Aura Delgado was only 19 years old when she began her career with Verizon in the Corporate Service Department in December, 1999. It was a small team, but one with a lot of experience.
“The department consisted of approximately 12 employees, all of whom had 25 or more years of service,” said Aura. “But it was while working in this department with such a great group of people, that I learned about the Tuition Assistance Program as well as the other great benefits Verizon had to offer.”
Verizon’s Tuition Assistance Program offers employees across the company up to $8,000 per year to continue their education. It’s a big part of how Verizon attracts and retains employees, but the company also looks at it as an investment in its business.
“Much more than a retention tool, tuition assistance is one of the ways we support and encourage employee development, which is critical to the success of our business,” said Amy Hirsch, director of leadership development in Verizon’s Human Resources department.
“Employees who participate in the Tuition Assistance Program are developing academic credentials and critical skills that can help them grow in their current roles and perhaps take on new roles that accomplish their career goals,” she added.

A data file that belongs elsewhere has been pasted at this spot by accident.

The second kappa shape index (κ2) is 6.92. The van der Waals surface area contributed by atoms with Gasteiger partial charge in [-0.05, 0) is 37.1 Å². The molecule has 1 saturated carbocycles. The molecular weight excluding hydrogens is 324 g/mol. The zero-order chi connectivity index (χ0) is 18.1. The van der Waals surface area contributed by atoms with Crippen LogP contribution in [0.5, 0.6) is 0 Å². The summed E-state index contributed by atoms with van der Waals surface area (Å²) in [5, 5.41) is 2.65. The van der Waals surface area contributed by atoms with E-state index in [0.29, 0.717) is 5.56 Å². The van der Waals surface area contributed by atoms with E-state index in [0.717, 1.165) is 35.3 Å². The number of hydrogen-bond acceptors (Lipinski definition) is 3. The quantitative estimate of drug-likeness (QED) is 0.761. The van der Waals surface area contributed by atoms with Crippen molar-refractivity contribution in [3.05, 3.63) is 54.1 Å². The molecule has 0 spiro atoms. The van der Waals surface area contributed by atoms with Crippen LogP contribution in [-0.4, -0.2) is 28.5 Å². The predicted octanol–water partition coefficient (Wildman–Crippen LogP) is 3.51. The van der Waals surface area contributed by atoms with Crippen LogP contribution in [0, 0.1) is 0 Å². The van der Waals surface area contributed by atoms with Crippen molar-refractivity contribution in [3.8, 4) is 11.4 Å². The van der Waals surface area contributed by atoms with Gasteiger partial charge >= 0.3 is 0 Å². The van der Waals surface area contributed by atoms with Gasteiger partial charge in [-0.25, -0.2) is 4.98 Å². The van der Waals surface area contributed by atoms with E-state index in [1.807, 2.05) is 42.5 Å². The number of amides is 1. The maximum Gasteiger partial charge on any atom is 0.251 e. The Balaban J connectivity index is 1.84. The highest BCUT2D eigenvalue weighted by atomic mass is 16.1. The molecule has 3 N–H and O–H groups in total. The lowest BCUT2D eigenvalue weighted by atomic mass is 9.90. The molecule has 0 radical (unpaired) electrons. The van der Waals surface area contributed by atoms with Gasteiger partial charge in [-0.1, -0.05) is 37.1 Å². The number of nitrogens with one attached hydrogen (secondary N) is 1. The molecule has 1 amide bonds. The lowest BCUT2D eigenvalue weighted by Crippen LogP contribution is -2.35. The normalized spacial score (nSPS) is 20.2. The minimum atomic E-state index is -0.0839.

Aura began using the program in 2003, and over the last 11 years she has completed four degrees and two certifications — an Associate’s Degree in business administration (2005), a tax consultant certification for federal and state returns (2006) and then corporate returns (2007), a Bachelor of Science in marketing (2007), a Master of Business Administration (2010) and a Master of Science in accounting (2014).
“I am proud to say that I am an employee who has taken full advantage of the Tuition Assistance Program,” says Aura. “The program afforded me the opportunity to pursue my dreams by assisting with my tuition needs and proved that anything is possible if given the right tools to succeed.”
Aura’s utilization of tuition assistance is a common use by Verizon employees who typically work towards associates, bachelors and masters degrees that they feel will be useful in their current roles or future ones they hope to one day move into.
“Academic degrees can make an employee a stronger candidate for new job opportunities,” says Amy. “We find that employees who take advantage of educational programs are more likely to move laterally or upward to new roles in the company, and they tend to stay longer at Verizon.”
Aura Delgado counts herself as one of them.
“By far this is not the end of my educational experience.”